Tribute to hope: Atlantic Canada’s first garden for cancer survivors almost finished

The finish line is in sight for a Nova Scotia couple who have spent the last two and a half years working to create Atlantic Canada’s first garden for cancer survivors.

Judie and Jim Edgar are both cancer survivors.

Judie was diagnosed with breast cancer twice, in 2003 and in 2013, and Jim was diagnosed with liver cancer in 2017. Both have recovered.

Judie said the Daffodil Garden for Cancer Survivors is meant to show people that a cancer diagnosis isn’t necessarily a death sentence.

“When you hear the word ‘cancer’, you think of people who didn’t survive,” she said. “You read it in newspapers, you hear from family and friends. Even the park benches have plaques.

“But there’s so many survivors out there like Jim and I who are surviving and thriving that we just thought it would be a very wonderful message.”

The entry points to the ribbon-shaped paths will have names. (Alex Cooke/CBC)

Jim said the term “survivor” also extends to the friends and family of people who have had cancer.

“They were there to comfort, to talk to, to go to treatments with them. They’re survivors in their own right as well,” he said.

“Although they haven’t experienced cancer firsthand, they’ve experienced it secondhand from the person they’ve been doing the journey with.”

Judie said doctors and health-care workers are included as well, because they’ve worked with people who have both survived and didn’t survive cancer. “It’s got to be tough on them,” she said.

She said she was inspired by similar gardens in Ontario while she was living in Mississauga during her first round with breast cancer.

‘Everybody has their own story’

The garden is in downtown Dartmouth, along the harbour walk near the Alderney ferry terminal, and offers a scenic view of the Halifax harbour.

Judie said she didn’t want it to be near a hospital or treatment centre, since survivors and people with cancer already spend a lot of time at hospitals.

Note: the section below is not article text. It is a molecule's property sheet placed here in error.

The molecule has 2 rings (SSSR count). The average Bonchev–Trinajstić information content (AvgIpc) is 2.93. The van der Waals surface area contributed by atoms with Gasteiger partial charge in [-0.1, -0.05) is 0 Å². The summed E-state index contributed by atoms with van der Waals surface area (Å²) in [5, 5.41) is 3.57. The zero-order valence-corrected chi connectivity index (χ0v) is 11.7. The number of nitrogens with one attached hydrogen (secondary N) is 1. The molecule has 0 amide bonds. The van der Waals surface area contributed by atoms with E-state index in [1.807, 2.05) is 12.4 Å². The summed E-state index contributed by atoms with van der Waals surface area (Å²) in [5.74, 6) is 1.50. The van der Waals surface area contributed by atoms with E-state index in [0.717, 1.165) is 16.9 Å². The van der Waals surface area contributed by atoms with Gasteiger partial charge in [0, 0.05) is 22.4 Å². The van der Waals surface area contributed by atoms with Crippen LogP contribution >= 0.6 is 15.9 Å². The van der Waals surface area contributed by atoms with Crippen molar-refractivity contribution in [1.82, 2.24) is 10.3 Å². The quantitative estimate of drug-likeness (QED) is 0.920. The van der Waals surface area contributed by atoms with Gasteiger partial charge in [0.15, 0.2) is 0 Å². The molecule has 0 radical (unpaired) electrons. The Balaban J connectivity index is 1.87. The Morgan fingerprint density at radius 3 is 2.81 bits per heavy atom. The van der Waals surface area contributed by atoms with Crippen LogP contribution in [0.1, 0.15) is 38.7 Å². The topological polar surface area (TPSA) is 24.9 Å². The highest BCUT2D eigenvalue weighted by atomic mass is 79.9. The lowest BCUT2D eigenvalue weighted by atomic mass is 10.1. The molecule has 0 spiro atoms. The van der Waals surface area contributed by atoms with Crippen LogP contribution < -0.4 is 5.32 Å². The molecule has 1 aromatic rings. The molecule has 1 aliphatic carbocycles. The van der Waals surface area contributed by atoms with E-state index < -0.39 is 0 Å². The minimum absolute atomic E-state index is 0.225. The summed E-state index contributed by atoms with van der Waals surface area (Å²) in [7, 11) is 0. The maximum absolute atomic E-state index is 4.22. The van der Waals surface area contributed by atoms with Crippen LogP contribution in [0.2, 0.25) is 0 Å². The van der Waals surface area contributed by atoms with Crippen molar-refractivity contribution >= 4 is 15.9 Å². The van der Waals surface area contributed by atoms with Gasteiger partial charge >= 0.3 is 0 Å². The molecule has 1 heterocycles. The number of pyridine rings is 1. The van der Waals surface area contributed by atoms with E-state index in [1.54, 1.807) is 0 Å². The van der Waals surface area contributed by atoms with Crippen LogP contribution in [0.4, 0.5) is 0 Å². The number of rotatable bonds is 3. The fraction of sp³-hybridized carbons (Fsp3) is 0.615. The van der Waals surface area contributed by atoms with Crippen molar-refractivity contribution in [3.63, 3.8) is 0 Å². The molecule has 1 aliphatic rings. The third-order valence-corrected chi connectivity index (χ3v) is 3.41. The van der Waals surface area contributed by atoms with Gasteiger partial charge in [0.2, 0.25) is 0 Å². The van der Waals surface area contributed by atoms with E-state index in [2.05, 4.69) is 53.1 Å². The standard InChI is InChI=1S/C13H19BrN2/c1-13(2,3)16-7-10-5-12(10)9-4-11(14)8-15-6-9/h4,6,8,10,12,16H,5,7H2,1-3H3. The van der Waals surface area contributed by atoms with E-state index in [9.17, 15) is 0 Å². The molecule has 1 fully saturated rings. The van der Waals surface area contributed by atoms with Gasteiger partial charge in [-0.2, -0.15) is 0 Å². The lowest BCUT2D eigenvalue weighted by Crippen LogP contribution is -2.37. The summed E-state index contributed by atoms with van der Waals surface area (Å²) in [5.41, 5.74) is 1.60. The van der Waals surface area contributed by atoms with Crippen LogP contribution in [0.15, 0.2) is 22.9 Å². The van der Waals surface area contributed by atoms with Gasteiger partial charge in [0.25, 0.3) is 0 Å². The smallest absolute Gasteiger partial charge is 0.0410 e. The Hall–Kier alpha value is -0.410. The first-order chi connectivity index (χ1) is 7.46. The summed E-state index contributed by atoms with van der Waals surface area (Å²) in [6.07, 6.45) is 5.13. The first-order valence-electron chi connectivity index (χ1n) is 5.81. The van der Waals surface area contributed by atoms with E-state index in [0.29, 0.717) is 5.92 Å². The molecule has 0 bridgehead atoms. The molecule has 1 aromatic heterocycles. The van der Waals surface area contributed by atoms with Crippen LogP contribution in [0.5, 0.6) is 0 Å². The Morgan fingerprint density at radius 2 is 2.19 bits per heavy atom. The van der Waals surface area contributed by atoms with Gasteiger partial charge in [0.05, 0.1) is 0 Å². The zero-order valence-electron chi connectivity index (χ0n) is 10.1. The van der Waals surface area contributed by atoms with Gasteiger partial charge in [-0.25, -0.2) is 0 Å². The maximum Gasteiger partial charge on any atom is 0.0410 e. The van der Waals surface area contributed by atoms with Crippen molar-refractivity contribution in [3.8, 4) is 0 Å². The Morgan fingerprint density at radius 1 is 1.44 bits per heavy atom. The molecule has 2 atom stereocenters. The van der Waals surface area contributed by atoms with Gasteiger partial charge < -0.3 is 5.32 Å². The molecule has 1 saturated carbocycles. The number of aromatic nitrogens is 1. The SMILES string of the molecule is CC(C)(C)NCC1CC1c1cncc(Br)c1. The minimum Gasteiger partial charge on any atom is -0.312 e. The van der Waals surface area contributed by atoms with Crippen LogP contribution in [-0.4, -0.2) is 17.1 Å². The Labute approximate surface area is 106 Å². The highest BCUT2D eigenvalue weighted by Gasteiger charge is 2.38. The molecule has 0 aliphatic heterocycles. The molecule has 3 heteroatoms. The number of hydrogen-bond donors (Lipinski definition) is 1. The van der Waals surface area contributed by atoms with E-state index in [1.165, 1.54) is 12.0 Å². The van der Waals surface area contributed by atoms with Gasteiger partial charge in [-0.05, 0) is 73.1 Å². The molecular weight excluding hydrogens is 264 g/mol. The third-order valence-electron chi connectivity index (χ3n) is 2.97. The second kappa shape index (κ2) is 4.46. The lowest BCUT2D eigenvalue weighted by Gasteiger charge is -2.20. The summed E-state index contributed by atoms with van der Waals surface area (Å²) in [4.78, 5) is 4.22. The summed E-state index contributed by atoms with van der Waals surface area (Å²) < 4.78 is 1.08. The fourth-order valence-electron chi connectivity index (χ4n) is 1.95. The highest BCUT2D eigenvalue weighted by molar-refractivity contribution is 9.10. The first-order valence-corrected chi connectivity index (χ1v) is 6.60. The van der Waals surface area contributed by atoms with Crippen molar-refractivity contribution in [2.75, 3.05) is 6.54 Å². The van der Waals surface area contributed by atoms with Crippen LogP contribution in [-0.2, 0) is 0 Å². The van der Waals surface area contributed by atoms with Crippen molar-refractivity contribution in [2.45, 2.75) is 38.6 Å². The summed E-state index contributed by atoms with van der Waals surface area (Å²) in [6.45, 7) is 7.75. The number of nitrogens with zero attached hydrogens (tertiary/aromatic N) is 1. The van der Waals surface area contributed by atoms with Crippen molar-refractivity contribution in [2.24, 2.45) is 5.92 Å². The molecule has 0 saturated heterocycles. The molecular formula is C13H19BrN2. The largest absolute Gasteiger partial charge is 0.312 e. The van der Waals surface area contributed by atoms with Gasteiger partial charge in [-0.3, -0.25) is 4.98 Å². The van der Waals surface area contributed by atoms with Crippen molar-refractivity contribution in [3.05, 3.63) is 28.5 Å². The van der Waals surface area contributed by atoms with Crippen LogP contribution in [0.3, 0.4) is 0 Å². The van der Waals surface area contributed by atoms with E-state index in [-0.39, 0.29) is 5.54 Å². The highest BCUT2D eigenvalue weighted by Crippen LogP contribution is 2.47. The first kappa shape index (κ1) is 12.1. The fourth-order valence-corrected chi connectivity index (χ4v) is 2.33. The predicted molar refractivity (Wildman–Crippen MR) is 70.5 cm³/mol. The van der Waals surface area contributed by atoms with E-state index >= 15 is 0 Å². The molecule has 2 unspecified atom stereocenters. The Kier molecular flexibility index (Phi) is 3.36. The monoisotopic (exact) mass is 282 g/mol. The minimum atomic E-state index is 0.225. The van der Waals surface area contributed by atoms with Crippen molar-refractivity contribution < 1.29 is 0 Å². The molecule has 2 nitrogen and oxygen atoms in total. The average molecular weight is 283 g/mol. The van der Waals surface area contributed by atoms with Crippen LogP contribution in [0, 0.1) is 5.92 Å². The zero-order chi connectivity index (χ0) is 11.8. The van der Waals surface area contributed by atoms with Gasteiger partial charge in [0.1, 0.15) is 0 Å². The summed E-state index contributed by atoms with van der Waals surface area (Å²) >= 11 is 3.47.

The concrete path winding through the garden is in the shape of a cancer awareness ribbon. At the centre of the ribbon stands a statue depicting a boy, a middle-aged woman and an elderly man, showing that cancer doesn’t discriminate. 

The people in the statue, sculpted by artist Ivan Higgins of Concrete Creations, are from different generations to show that cancer doesn’t discriminate. (Alex Cooke/CBC)

The three figures are all connected in some way: the woman at the centre has her arms around the other two, and the old man and the boy are holding hands.

“One of the things that we’ve found in this journey is that cancer’s become such a connector,” Jim said, explaining why the figures are connected. 

“Everybody has their own story, either personal, or a family member, or whatever.”

The project was supported by all three levels of government, and funding came in the form of a grant from the provincial department of Communities, Culture and Heritage, money from municipal district capital funds, and a grant from CN Rail.

They also held fundraisers and received a lot of support from the community.

The Edgars say they’re grateful to the community for their support. (Alex Cooke/CBC)

Since starting the project, Judie said the garden’s Facebook page has received many messages from people who have been touched by cancer in some way, be it survivors themselves, or someone with a loved one who has or had cancer.

“I had a very touching one. She said her mother had just started her cancer treatments, her radiation, and this is part of the walk she walks on her daily route,” Judie said.

“And she said, ‘I’m so excited that she’s going to see this be created and be able to rest there as she walks along.'”

Sam Austin, the councillor representing downtown Dartmouth, described the garden as “a wonderful addition to Dartmouth and the municipality as a whole.”

He said while there is a large awareness of cancer in general, the people who survived the illness aren’t always acknowledged.

“This is something that acknowledges the survivors of cancer, the people who battled the disease that leaves its scars, but then they carry on,” he said.

Some work still needs to be done, but the Edgars hope to open the garden soon. (Alex Cooke/CBC)

The Edgars are expecting concrete to go in around the artistic feature next week. Crews will also install yellow chairs and benches, laser-cut with inspirational messages and daffodils, the symbol of the Canadian Cancer Society.

Judie said the society was a big help in promoting the project and working with them to make it happen.

Jim said they hope to have a community event to plant daffodil bulbs in October.

The couple couldn’t say when the garden will officially open, but they say it will be in the near future. Once that happens, Judie said they look forward to spreading their message of hope.

“People think cancer is a death sentence — and people do still pass away — but there’s so many survivors out there,” she said. “We’re just trying to make a difference in our corner of the world, and hopefully this will make a difference for a lot of people.”

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